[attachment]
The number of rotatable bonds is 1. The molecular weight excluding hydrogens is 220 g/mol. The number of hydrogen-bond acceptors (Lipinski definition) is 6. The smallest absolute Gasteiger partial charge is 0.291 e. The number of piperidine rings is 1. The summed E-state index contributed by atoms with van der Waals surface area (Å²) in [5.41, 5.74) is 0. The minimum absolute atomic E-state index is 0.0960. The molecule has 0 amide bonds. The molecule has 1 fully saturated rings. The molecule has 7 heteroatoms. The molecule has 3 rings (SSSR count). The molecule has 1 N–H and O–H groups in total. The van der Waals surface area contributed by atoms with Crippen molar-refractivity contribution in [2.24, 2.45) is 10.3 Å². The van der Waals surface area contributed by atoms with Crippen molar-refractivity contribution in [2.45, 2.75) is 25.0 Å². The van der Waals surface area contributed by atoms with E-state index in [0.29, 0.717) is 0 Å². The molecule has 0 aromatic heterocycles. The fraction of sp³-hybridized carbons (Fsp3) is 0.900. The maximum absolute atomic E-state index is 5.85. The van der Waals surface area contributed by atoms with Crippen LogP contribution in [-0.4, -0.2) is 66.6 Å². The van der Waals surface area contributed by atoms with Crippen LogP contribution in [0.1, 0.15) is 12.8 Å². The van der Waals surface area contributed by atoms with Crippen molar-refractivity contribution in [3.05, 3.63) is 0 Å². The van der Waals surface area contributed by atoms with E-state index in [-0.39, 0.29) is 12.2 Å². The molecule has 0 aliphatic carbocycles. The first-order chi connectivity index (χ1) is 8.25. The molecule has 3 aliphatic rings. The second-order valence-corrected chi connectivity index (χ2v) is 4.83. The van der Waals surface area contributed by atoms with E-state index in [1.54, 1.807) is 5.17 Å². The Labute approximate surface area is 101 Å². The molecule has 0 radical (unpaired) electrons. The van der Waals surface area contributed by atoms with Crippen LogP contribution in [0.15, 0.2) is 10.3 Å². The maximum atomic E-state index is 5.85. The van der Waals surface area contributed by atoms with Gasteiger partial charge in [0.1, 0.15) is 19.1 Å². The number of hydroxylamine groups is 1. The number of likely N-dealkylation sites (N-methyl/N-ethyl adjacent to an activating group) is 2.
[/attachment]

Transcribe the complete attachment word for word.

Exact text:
The number of rotatable bonds is 1. The molecular weight excluding hydrogens is 220 g/mol. The number of hydrogen-bond acceptors (Lipinski definition) is 6. The smallest absolute Gasteiger partial charge is 0.291 e. The number of piperidine rings is 1. The summed E-state index contributed by atoms with van der Waals surface area (Å²) in [5.41, 5.74) is 0. The minimum absolute atomic E-state index is 0.0960. The molecule has 0 amide bonds. The molecule has 1 fully saturated rings. The molecule has 7 heteroatoms. The molecule has 3 rings (SSSR count). The molecule has 1 N–H and O–H groups in total. The van der Waals surface area contributed by atoms with Crippen molar-refractivity contribution in [2.24, 2.45) is 10.3 Å². The van der Waals surface area contributed by atoms with Crippen molar-refractivity contribution in [2.45, 2.75) is 25.0 Å². The van der Waals surface area contributed by atoms with E-state index in [0.29, 0.717) is 0 Å². The molecule has 0 aromatic heterocycles. The fraction of sp³-hybridized carbons (Fsp3) is 0.900. The maximum absolute atomic E-state index is 5.85. The van der Waals surface area contributed by atoms with Crippen LogP contribution in [-0.4, -0.2) is 66.6 Å². The van der Waals surface area contributed by atoms with Crippen LogP contribution in [0.1, 0.15) is 12.8 Å². The van der Waals surface area contributed by atoms with Crippen molar-refractivity contribution in [3.05, 3.63) is 0 Å². The van der Waals surface area contributed by atoms with E-state index in [-0.39, 0.29) is 12.2 Å². The molecule has 0 aliphatic carbocycles. The first-order chi connectivity index (χ1) is 8.25. The molecule has 3 aliphatic rings. The second-order valence-corrected chi connectivity index (χ2v) is 4.83. The van der Waals surface area contributed by atoms with E-state index in [1.54, 1.807) is 5.17 Å². The Labute approximate surface area is 101 Å². The molecule has 0 radical (unpaired) electrons. The van der Waals surface area contributed by atoms with Crippen LogP contribution in [0.15, 0.2) is 10.3 Å². The maximum atomic E-state index is 5.85. The van der Waals surface area contributed by atoms with Gasteiger partial charge in [0.1, 0.15) is 19.1 Å². The number of hydroxylamine groups is 1. The number of likely N-dealkylation sites (N-methyl/N-ethyl adjacent to an activating group) is 2.